Resident Requests Recount of Cheval Blanc Special Election

Beverly Hills resident Sunny Sassoon has filed a request with the Los Angeles County Clerk/Registrar-Recorder’s (LACCRR) office for a manual recount of the May 23 special election on Ballot Measures B and C.

Logistics for the recount are still being finalized. However, it’s estimated that the process will take about four days, likely beginning on June 13 and concluding on June 16, Brian Hildreth, an attorney representing Sassoon told the Courier.

The special election overturned the Beverly Hills City Council’s approval of the proposed Cheval Blanc Beverly Hills hotel project. A total of 7,128 ballots were counted in the election, with votes against the project prevailing by a slim margin of 81 votes.

Sassoon told the Courier that he filed the request on behalf of a committee of Beverly Hills property owners who are supporters of the Cheval Blanc project.

Sassoon said he did so for two reasons. First, because of irregularities observed during the vote counting process and secondly, to send a message to Unite Here Local 11!, the hotel worker labor union that helped circulate petitions which led to the special election. “We’re going to send the message that we are going to take this to its bitter end, a recount, and send a message to the union that this committee will push back on things like this in the future,” said Sassoon.

One of the irregularities noted by Sassoon is the fact that between May 26 and June 2, the voter turnout listed by the LACCRR increased by 100 votes, from 7,028 to 7,128. However, the total number of yes and no votes listed on Measure C increased by 102 votes.

In addition, when these additional ballots were counted between May 26 and June 2 there were 71 yes on B votes added and 73 yes on C votes added compared to 28 no on B votes added and 29 no on C votes added. Sassoon said the ratio of additional yes votes to the additional no votes does not make sense considering the overall results were divided almost 50/50.

These 102 additional votes were all from Vote-by-Mail ballots with signature irregularities for which voters submitted a form to correct their signature.

Sassoon is requesting the recount in accordance with the California Election Code Section 15620 et seq. and the Secretary of State’s Recount Regulations, 2 CCR 20810 et seq. He is specifically asking for a manual inspection of ballots and relevant voting material under Section 15630 of the Elections Code followed by a manual tabulation of all countable ballots under Section 15627 of the Elections Code.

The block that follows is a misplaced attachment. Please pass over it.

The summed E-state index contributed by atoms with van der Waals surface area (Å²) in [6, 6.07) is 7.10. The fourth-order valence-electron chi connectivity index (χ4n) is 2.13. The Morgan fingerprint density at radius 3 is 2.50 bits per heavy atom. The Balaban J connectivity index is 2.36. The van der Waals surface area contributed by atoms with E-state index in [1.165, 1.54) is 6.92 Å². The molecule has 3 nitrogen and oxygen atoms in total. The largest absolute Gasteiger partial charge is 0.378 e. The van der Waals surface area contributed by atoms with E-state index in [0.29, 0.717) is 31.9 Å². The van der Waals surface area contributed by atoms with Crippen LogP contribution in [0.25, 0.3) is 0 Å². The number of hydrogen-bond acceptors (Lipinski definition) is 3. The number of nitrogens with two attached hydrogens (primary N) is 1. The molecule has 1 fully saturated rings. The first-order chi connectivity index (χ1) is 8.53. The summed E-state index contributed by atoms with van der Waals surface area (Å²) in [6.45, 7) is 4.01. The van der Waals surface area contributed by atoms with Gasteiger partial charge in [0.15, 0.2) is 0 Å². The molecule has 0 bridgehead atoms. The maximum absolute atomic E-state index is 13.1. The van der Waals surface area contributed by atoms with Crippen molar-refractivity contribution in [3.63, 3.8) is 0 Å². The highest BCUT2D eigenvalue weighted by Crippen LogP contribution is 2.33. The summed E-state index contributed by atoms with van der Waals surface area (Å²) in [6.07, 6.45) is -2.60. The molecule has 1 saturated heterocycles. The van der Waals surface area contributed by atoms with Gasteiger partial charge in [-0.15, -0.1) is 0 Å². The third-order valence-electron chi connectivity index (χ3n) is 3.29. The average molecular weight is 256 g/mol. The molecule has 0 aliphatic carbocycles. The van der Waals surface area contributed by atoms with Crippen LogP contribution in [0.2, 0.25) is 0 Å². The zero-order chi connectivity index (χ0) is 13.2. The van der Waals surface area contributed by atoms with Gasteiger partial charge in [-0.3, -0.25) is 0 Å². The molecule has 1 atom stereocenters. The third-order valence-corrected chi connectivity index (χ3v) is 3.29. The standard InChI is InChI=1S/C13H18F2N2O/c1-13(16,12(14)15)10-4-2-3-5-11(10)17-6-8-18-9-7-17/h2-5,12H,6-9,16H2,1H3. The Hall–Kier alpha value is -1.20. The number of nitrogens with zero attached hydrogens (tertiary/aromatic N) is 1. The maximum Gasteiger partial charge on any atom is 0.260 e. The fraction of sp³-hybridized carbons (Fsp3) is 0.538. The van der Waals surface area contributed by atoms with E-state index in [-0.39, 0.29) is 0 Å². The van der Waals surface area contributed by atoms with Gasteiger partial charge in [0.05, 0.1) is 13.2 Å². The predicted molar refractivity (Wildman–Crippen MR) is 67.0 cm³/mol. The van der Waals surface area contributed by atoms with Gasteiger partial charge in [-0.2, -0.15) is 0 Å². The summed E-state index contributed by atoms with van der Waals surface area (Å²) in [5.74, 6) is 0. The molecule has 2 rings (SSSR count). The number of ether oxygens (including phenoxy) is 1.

Sassoon will be responsible for covering the cost of the recount, which is still being determined, said Hildreth. In the event that the recount changes the outcome of the election, Sassoon will be entitled to a refund.

The recount will take place at the LACCRR headquarters in Norwalk and be carried out by staff, according to Public Information Officer Mike Sanchez.

Sanchez noted that special election recounts are not common in LA County.

Hildreth, who has helped file recount requests for other clients in the past, concurred.

“It’s often cost prohibitive to conduct them (recounts) as you are talking several thousand dollars a day on average,” he said.

Hildreth has requested that a total of eight LACCRR workers and one supervisor carry out the recount. Observers from both “yes” and “no” sides are allowed to be physically present throughout the entire recount process, said Hildreth.

Sassoon, who is on the “yes” side, has designated five initial observers: Jacob Galil, Dennis Ironi, Elliot Kahn, Jacob Nassim Mussry and Samuel Shaya. It is not yet known who the observers from the “no” side will be.

“Observers are not allowed to touch the ballots but are entitled to sufficiently close access so they can observe the vote being read out and ensure the (yes or no) tally mark being recorded matches the vote being read out,” said Hildreth.

The recount will begin with a review of approximately 160 rejected Vote-by-Mail ballots and then proceed with a manual recount of all 7,128 ballots, said Hildreth.

These rejected ballots include “undervotes,” where the machine did not detect a vote and “overvotes” where the machine detected both a yes and no vote. They also include ballots excluded due to improper signatures; ballots excluded because they were mailed too late; and ballots rejected because voters were not verified as registered voters.

Other relevant information that Sassoon’s recount seeks to review includes Vote-by-Mail and provisional ballot envelopes, voter registration files, audit logs, vote center event logs, precinct tally results and central count tally results.

Councilmember John Mirisch, who opposed the Cheval Blanc project as approved by the council, told the Courier, “You either trust the Registrar or you don’t. Of course, they can make some mistakes, but in this election with this number of votes, 80 or 81 votes is a lot.”